Zinc Deficient Corn Observed in MS Delta

Bobby Golden, Rice and Soil Fertility, DREC, Mississippi State University
By Bobby Golden, Rice and Soil Fertility, DREC, Mississippi State University April 21, 2012 20:14

Over the last several weeks corn has either passed or approached the V2-V5 stage of corn growth. During this time we have received numerous calls about corn having a yellow, streaky appearance. Many of the fields we received calls on have been positively identified as zinc deficient through tissue testing.

Classical zinc deficient symptom. Note the bleached area along the midrib

Zinc deficiency in corn generally occurs early in the season (V2-V5) and manifests itself by producing a distinct interveinal chlorosis and/or white mid-leaf streaking in newly developed corn growth.  However, keep in mind that application of some herbicides (e.g. bleachers) can produce a similar symptomology.  Favorable conditions for inadequate plant uptake of zinc include, low soil test levels of zinc, cool wet soils, high pH, and sandy soils low in organic matter.  Many soils in the Mississippi delta contain one if not most of these conditions at some point during the period of early season corn growth.

Zinc deficient corn near Inverness, MS. (credit Wes McPherson)

Numerous methods of zinc delivery to the corn plant are available such as seed treatments, foliar sprays, or zinc granules for either soil incorporation or application in-furrow.  The best method to ensure that soil test zinc levels are adequate on fields with a history of zinc deficiency is to apply 10 lbs Zn/acre as Zinc sulfate (30-33 lbs product/acre) blended in with the preplant P & K fertilizer application.  In-season corrections to zinc deficient corn will probably be most likely conducted with a foliar spray.  At the V2-V5 growth stage, foliar sprays are perhaps the easiest method to remedy a zinc deficiency, because zinc is only needed in small amounts by the corn plant.  Research has shown that supplying 1 lb actual Zn/acre can correct most deficiencies observed between the V2-V5 stage of corn growth.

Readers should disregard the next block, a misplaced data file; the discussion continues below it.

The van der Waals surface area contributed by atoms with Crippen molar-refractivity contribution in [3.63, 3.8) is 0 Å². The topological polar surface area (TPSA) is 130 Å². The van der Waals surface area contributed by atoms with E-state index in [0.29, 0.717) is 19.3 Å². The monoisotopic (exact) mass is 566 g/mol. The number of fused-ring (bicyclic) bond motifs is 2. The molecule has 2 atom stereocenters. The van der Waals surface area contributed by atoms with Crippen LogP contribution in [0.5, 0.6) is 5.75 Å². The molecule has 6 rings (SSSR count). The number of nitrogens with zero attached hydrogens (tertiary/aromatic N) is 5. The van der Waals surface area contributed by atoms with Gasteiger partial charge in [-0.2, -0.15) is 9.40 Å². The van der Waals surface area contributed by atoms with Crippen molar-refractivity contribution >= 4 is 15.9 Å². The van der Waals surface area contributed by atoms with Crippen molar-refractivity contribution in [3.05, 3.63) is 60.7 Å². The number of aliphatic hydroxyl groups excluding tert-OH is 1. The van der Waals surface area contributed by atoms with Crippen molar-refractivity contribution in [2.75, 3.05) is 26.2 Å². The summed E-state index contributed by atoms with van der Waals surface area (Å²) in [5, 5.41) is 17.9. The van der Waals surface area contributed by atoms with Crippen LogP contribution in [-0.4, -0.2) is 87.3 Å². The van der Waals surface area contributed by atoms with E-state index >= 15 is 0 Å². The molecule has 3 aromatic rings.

Many liquid formulations that contain chelated zinc are on the market in Mississippi.  The available liquid formulations generally range between 9 and 10% zinc and weigh approximately 10 lbs per gallon.  In many instances a gallon of product/acre will supply approximately 1 lb of actual zinc in the above scenario.  However, check the manufacturers label to ensure the proper amount of product is used to supply the rate necessary to correct the deficiency.  Foliar sprays to supply rates greater than 1 lb Zn/acre, can have the propensity to cause leaf burn depending upon spray conditions.

Marginal Zn Deficient syptom. Note the slight yellowing along the Midrib

Zinc deficient corn near Lynn, MS.

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Bobby Golden, Rice and Soil Fertility, DREC, Mississippi State University
By Bobby Golden, Rice and Soil Fertility, DREC, Mississippi State University April 21, 2012 20:14
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  1. Justin April 22, 10:41

    Can you mix the zinc with Halex?

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    • Bobby Golden, Agronomist, Delta REC, Mississippi State University Author April 22, 14:55


      I have spoken with one of our weed scientist and we both agree that there should not be a problem tank mixing zinc and halex with respect to product performance. The number one concern is to check for compatibility of halex and your preferred zinc product, once a jar compatibility test is passed, I would not hesitate to load the sprayer if the products mixed well.

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  2. Kelley April 23, 14:03

    If it is gramoxone drift at an early stage will it affect the yield??

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